• Non-qualified property, such as bonds, stocks, or partnership interests - For example, similar to the Ferrari trade above, but trading for Nvidia stock instead of a classic car. 

Calculating Mortgage Boot in a 1031 Exchange

Mortgage boot occurs when the mortgage on the replacement property is less than the mortgage on the relinquished property. Essentially, if you are relieved of more debt than you take on, the difference is considered boot. To expand on our basic example from above:

  • You sell a property for $500,000, with a mortgage of $300,000, and receive $200,000 in cash proceeds.
  • You purchase a replacement property for $450,000, reinvesting the $200,000 proceeds from your sale and taking a mortgage of $250,000.
  • The $50,000 difference in mortgage amount is considered debt relief, and that value is considered mortgage boot.

What if you don’t want to replace the mortgage? There is one other option to offset mortgage boot and avoid a taxable gain. You can replace the differences in the mortgage amounts with an additional cash investment. By investing an incremental amount into the replacement property, the mortgage is considered “replaced” and there is no relief. 

Again, extending our example from above:

  • You sell a property for $500,000, with a mortgage of $300,000, and receive $200,000 in cash proceeds.
  • You purchase a replacement property for $500,000, reinvest the $200,000 proceeds from your sale, taking a mortgage of $250,000 and making an additional investment of $50,000 (for a total of $300,000).
  • The $50,000 difference in mortgage amount is considered debt relief, and that value is considered mortgage boot.

One way to think about this is that it’s the same as if you were to pay down the mortgage prior to selling the relinquished property, reducing the outstanding balance you’d have to replace to complete the exchange. 

While the concept behind mortgage boot is simple in theory, and the formula is much more straight forward, in practice it can be difficult to track and account for during an exchange. Check out our article on 1031 exchange rules to learn more about the requirements for replacing a mortgage or visit our exchange calculator to run some scenarios.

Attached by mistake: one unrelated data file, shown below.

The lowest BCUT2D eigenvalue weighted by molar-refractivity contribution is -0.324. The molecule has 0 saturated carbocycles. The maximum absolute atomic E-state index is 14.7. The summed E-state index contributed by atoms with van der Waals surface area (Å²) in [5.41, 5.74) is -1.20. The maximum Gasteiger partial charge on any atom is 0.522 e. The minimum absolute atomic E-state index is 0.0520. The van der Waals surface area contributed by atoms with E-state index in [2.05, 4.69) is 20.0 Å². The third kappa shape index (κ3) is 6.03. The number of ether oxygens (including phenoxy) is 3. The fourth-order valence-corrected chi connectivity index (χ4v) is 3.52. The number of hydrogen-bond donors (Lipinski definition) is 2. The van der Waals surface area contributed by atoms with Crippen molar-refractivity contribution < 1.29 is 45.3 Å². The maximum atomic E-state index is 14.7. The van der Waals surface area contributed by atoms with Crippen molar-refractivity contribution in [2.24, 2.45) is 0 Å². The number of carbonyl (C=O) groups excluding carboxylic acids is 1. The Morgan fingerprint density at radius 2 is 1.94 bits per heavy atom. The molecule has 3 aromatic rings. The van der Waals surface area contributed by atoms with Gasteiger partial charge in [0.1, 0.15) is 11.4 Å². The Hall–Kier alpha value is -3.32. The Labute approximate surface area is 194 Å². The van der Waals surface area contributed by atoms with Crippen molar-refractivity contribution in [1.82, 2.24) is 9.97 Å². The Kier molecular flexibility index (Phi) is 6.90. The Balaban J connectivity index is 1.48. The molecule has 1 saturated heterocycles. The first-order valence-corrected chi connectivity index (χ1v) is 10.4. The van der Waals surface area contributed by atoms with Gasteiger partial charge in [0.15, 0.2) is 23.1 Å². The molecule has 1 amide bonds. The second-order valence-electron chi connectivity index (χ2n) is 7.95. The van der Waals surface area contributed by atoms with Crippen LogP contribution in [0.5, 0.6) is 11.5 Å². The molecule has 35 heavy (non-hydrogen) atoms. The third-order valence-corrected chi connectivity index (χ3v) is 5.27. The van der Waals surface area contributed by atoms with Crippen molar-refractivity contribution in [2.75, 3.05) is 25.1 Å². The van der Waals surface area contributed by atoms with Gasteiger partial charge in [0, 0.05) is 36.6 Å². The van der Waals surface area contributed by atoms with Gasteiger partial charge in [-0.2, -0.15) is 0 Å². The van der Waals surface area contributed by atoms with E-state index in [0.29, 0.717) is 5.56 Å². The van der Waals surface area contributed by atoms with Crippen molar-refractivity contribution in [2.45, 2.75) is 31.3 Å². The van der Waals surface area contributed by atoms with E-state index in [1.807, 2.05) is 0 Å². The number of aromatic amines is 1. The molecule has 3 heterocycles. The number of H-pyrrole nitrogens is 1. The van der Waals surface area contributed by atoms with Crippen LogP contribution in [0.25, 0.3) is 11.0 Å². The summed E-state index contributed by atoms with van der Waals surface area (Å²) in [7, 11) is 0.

Calculating Total Boot

To determine total boot in a 1031 exchange, you can add together Cash Boot and Mortgage Boot. 

Imagine you are selling a commercial property for 1,000,000 with a mortgage of 400,000. You find a replacement property for 950,000 with a mortgage of 350,000. Here’s how you would calculate boot:

  • Cash Boot: 1,000,000 (sale price) - 950,000 (purchase price) = $50,000.
  • Mortgage Boot: 400,000 (old mortgage) - 350,000 (new mortgage) = $50,000.
  • Total Boot: 50,000 (cash) + 50,000 (mortgage) = $100,000.

In this scenario, you would have $100,000 of boot, which would be subject to capital gains tax.

How to Minimize Boot in an Exchange

When planning a 1031 exchange, there are a few basic guides you can follow to avoid boot and fully defer your capital gains. The easy way to think about this is you want to trade “Equal or Up”. 

  1. Match Property Values: Ensure the replacement property is of equal or greater value than the relinquished property. This will help avoid any cash boot from the differences in sale price. 
  2. Match Debt Levels: Take on a mortgage on the replacement property that is equal to or greater than the mortgage on the relinquished property. This will help avoid any mortgage boot. 


Understanding boot is key to deferring as much taxable gain as possible in a 1031 exchange. By carefully managing the sale and purchase prices, mortgage amounts, and handling prorations correctly, you can minimize or even eliminate boot. If you want to learn more about boot, or ask a question about your specific situation, check out our free online tax expert ARTE and get an instant answer to your question.